Colleges struggling with growing demand for mental health services

Students, professionals say help hard to find, in part due to lack of financial commitment

  • Grace Freund, a 21-year-old junior psychology student from Ellicott City, works on counseling materials for new volunteers she is training this semester at the University of Maryland's student-run Help Center, which students can call if they are considering suicide or are in a mental health crisis. Freund said she has recently been "discouraged" by how difficult it can be to get services directly from the university.
Grace Freund, a 21-year-old junior psychology student from… (Baltimore Sun photo by Kevin…)
March 07, 2013|By Kevin Rector, The Baltimore Sun

Within a week of arriving on campus this semester, University of Maryland junior Grace Freund felt the familiar symptoms of a depression creeping up — ones she knew to address quickly, lest they slip from her control.

The 21-year-old psychology major called the counseling center on the College Park campus soon after to set up an appointment. However, she said, her request was rebuffed.

"They said, 'Call back next week. We can't even schedule an intake appointment today,'" said Freund, a graduate of Mount Hebron High School in Ellicott City.

Across the state and nation, college students — an age group particularly prone to mental illness — report similar frustration. Campus counseling centers often have insufficient staff and long waiting lists, mental health professionals say. In Maryland, counseling center directors say they are nearly overwhelmed with the ballooning numbers of students requesting services.

Last month, a graduate student at the University of Maryland shot and killed one housemate and wounded another before turning the gun on himself, police say. The family of Dayvon Green told police that he had been treated for a mental illness in the previous year.

Hours after the shooting, Maryland President Wallace D. Loh said the university had increased mental health resources in recent years to address the needs of troubled students.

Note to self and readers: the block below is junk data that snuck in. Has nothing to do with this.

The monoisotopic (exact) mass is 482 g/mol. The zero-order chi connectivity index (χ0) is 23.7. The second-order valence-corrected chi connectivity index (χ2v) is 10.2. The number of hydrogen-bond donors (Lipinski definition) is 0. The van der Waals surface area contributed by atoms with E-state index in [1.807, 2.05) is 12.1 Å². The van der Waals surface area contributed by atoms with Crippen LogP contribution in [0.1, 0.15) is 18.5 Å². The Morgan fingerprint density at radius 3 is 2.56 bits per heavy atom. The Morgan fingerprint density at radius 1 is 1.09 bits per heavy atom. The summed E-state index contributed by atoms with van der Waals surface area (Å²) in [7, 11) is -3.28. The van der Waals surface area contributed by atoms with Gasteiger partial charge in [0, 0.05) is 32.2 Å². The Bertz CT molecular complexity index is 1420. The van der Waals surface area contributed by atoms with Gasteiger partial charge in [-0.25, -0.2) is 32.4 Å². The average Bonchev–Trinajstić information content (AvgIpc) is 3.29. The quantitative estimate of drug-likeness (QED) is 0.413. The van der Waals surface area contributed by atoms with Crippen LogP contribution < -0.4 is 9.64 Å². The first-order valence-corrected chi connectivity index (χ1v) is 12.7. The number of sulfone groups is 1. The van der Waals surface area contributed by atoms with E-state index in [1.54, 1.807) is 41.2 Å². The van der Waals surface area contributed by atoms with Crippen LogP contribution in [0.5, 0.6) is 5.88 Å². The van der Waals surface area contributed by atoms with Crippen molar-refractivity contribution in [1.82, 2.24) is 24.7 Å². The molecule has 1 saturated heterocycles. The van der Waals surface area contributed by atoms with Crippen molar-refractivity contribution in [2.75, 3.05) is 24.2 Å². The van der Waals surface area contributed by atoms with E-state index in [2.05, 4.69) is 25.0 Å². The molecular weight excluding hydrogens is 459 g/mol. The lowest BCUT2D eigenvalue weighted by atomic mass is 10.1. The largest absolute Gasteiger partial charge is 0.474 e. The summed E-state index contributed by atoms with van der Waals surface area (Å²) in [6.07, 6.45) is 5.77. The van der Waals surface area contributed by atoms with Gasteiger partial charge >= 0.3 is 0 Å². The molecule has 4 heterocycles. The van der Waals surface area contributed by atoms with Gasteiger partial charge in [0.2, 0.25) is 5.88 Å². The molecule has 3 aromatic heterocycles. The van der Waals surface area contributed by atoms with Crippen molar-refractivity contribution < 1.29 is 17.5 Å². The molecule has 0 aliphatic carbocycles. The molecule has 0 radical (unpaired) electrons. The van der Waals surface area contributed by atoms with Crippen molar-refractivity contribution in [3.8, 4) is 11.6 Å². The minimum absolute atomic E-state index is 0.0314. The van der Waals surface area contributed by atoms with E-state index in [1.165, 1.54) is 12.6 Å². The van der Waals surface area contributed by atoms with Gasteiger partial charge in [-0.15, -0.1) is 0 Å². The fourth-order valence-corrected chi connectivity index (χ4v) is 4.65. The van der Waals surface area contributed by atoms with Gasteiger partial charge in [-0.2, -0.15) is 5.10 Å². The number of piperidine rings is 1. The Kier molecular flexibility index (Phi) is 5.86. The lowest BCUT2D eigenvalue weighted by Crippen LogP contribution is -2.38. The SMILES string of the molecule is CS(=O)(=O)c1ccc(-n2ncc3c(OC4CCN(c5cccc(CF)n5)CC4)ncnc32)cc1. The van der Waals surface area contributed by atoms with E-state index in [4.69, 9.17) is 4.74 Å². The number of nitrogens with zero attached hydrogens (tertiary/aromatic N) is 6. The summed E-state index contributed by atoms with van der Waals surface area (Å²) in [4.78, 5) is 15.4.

But students and others at College Park paint a different picture — one of poor access to help and few resources at their fingertips — that appears to be more in line with national trends.

Ninety-two percent of campus counseling centers surveyed last year said the number of students seeking help had increased in recent years, according to the American College Counseling Association. Eighty-eight percent said the increases in demand and in the number of clients with "more serious psychological problems" had "posed staffing problems."

Reasons for increases in demand vary, according to professionals. Awareness of mental health on campuses has grown in recent years. Centers have advertised their services more heavily since campus shootings by troubled students at Virginia Tech and elsewhere.

And more students are also showing up to college already on psychiatric medications.

"In general, there's a little bit of a sea change going on right now in recognizing that overall success in college has a lot to do with a student's mental health and well-being," said Alison Malmon, founder and executive director of Active Minds, a mental health nonprofit that works on college campuses. "But there's not additional money going to mental health on campuses."

At a campus vigil after the shooting at Maryland, Loh followed his comments about increasing resources on campus by saying the shooting presented "lessons to be learned, policy questions to be discussed, changes to be made."

The university has employed part-time, contract counselors in recent years, and had posted a job opening for a new staff psychologist a few weeks before the shooting.

But that position hadn't yet been filled when Loh spoke, and the posting followed years in which full-time staffing at the campus counseling center remained flat.

The number of students seeking help at the counseling center for stress, depression, anxiety or other mental health problems rose from 1,466 during the 2007-2008 school year to 1,986 last year — a 35 percent jump.

During the same period, the number of full-time counselors remained steady at 12.

"One of the things that we're working on is increasing our staffing," said center director Sharon Kirkland-Gordon. "Of course, we have an economy where there were no hires, there were job freezes."

Kirkland-Gordon said students who call or show up at the center with a health emergency can be seen within hours. Others often have to wait up to two weeks for an initial assessment.

The Baltimore Sun asked a spokeswoman for Loh about the apparent contrast between his statement that the university had "significantly increased" its counseling staff and the fact that the full-time staffing had remained flat over several years.

"We continue to assess and meet the needs of our students requiring mental health services," spokeswoman Crystal Brown responded in an e-mail. "We are currently conducting a search to add an additional staff psychologist at the center, which is a direct response to the increased demand we are seeing."

Similar staffing limits challenge campus counseling centers elsewhere in Maryland.

Staffing levels at Towson have remained steady, said Jaime Fenton, director of clinical services at the university's counseling center, with nine psychologists supported by doctoral interns and part-time psychiatrists.

The number of students receiving services has jumped, she said, but not nearly as much as it would if staffing levels weren't limiting the number of appointments that can be scheduled.

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